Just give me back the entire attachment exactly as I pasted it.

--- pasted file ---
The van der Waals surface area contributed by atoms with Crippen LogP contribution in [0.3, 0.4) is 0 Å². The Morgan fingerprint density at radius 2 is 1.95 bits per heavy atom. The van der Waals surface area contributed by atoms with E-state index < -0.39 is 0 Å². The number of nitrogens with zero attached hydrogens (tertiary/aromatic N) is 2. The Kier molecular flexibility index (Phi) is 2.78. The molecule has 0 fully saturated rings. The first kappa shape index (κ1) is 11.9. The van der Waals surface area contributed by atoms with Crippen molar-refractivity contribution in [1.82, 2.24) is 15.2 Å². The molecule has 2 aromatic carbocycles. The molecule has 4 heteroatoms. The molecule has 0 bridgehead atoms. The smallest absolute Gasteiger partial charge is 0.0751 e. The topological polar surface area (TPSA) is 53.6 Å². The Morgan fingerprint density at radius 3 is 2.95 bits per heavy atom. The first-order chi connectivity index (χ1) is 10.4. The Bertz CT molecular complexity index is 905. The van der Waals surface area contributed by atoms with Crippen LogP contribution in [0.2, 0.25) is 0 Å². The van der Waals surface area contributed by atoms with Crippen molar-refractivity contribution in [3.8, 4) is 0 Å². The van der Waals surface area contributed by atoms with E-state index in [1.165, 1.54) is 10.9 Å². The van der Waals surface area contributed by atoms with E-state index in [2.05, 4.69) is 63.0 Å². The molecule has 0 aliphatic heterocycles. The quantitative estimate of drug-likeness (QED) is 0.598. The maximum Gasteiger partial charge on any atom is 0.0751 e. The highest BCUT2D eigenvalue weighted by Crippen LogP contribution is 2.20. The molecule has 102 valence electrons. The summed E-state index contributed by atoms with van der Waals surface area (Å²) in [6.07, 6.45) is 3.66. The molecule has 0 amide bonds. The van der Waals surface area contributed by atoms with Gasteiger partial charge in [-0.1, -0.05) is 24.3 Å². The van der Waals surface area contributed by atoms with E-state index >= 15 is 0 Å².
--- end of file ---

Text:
The van der Waals surface area contributed by atoms with Crippen LogP contribution in [0.3, 0.4) is 0 Å². The Morgan fingerprint density at radius 2 is 1.95 bits per heavy atom. The van der Waals surface area contributed by atoms with E-state index < -0.39 is 0 Å². The number of nitrogens with zero attached hydrogens (tertiary/aromatic N) is 2. The Kier molecular flexibility index (Phi) is 2.78. The molecule has 0 fully saturated rings. The first kappa shape index (κ1) is 11.9. The van der Waals surface area contributed by atoms with Crippen molar-refractivity contribution in [1.82, 2.24) is 15.2 Å². The molecule has 2 aromatic carbocycles. The molecule has 4 heteroatoms. The molecule has 0 bridgehead atoms. The smallest absolute Gasteiger partial charge is 0.0751 e. The topological polar surface area (TPSA) is 53.6 Å². The Morgan fingerprint density at radius 3 is 2.95 bits per heavy atom. The first-order chi connectivity index (χ1) is 10.4. The Bertz CT molecular complexity index is 905. The van der Waals surface area contributed by atoms with Crippen LogP contribution in [0.2, 0.25) is 0 Å². The van der Waals surface area contributed by atoms with Crippen molar-refractivity contribution in [3.8, 4) is 0 Å². The van der Waals surface area contributed by atoms with E-state index in [1.165, 1.54) is 10.9 Å². The van der Waals surface area contributed by atoms with E-state index in [2.05, 4.69) is 63.0 Å². The molecule has 0 aliphatic heterocycles. The quantitative estimate of drug-likeness (QED) is 0.598. The maximum Gasteiger partial charge on any atom is 0.0751 e. The highest BCUT2D eigenvalue weighted by Crippen LogP contribution is 2.20. The molecule has 102 valence electrons. The summed E-state index contributed by atoms with van der Waals surface area (Å²) in [6.07, 6.45) is 3.66. The molecule has 0 amide bonds. The van der Waals surface area contributed by atoms with Gasteiger partial charge in [-0.1, -0.05) is 24.3 Å². The van der Waals surface area contributed by atoms with E-state index >= 15 is 0 Å².